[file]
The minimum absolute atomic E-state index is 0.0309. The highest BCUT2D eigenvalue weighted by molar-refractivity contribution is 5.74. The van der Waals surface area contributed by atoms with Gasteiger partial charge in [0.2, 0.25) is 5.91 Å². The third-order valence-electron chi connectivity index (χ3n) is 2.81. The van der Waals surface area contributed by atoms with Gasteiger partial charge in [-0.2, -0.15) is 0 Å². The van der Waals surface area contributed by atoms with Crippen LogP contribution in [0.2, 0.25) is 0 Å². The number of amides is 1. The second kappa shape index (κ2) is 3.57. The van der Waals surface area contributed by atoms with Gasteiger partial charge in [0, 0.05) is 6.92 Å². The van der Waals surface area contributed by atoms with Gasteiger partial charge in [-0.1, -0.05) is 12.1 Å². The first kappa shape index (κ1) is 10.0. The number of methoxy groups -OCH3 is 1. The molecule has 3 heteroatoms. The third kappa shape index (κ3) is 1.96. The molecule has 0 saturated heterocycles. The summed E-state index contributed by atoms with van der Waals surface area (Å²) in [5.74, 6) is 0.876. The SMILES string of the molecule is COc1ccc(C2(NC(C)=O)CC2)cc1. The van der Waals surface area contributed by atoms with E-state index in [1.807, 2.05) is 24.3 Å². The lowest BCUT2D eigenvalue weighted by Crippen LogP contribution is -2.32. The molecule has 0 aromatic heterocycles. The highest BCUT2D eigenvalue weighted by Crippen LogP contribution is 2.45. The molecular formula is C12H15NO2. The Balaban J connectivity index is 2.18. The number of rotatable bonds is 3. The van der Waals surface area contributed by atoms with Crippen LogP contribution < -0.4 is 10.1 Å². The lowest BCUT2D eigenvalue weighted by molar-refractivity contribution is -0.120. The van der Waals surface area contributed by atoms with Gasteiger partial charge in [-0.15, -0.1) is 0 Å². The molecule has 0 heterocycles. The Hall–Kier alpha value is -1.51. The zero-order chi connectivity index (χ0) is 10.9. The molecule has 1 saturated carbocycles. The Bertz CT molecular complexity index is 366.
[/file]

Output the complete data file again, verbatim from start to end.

The minimum absolute atomic E-state index is 0.0309. The highest BCUT2D eigenvalue weighted by molar-refractivity contribution is 5.74. The van der Waals surface area contributed by atoms with Gasteiger partial charge in [0.2, 0.25) is 5.91 Å². The third-order valence-electron chi connectivity index (χ3n) is 2.81. The van der Waals surface area contributed by atoms with Gasteiger partial charge in [-0.2, -0.15) is 0 Å². The van der Waals surface area contributed by atoms with Crippen LogP contribution in [0.2, 0.25) is 0 Å². The number of amides is 1. The second kappa shape index (κ2) is 3.57. The van der Waals surface area contributed by atoms with Gasteiger partial charge in [0, 0.05) is 6.92 Å². The van der Waals surface area contributed by atoms with Gasteiger partial charge in [-0.1, -0.05) is 12.1 Å². The first kappa shape index (κ1) is 10.0. The number of methoxy groups -OCH3 is 1. The molecule has 3 heteroatoms. The third kappa shape index (κ3) is 1.96. The molecule has 0 saturated heterocycles. The summed E-state index contributed by atoms with van der Waals surface area (Å²) in [5.74, 6) is 0.876. The SMILES string of the molecule is COc1ccc(C2(NC(C)=O)CC2)cc1. The van der Waals surface area contributed by atoms with E-state index in [1.807, 2.05) is 24.3 Å². The lowest BCUT2D eigenvalue weighted by Crippen LogP contribution is -2.32. The molecule has 0 aromatic heterocycles. The highest BCUT2D eigenvalue weighted by Crippen LogP contribution is 2.45. The molecular formula is C12H15NO2. The Balaban J connectivity index is 2.18. The number of rotatable bonds is 3. The van der Waals surface area contributed by atoms with Crippen LogP contribution < -0.4 is 10.1 Å². The lowest BCUT2D eigenvalue weighted by molar-refractivity contribution is -0.120. The van der Waals surface area contributed by atoms with Gasteiger partial charge in [-0.15, -0.1) is 0 Å². The molecule has 0 heterocycles. The Hall–Kier alpha value is -1.51. The zero-order chi connectivity index (χ0) is 10.9. The molecule has 1 saturated carbocycles. The Bertz CT molecular complexity index is 366.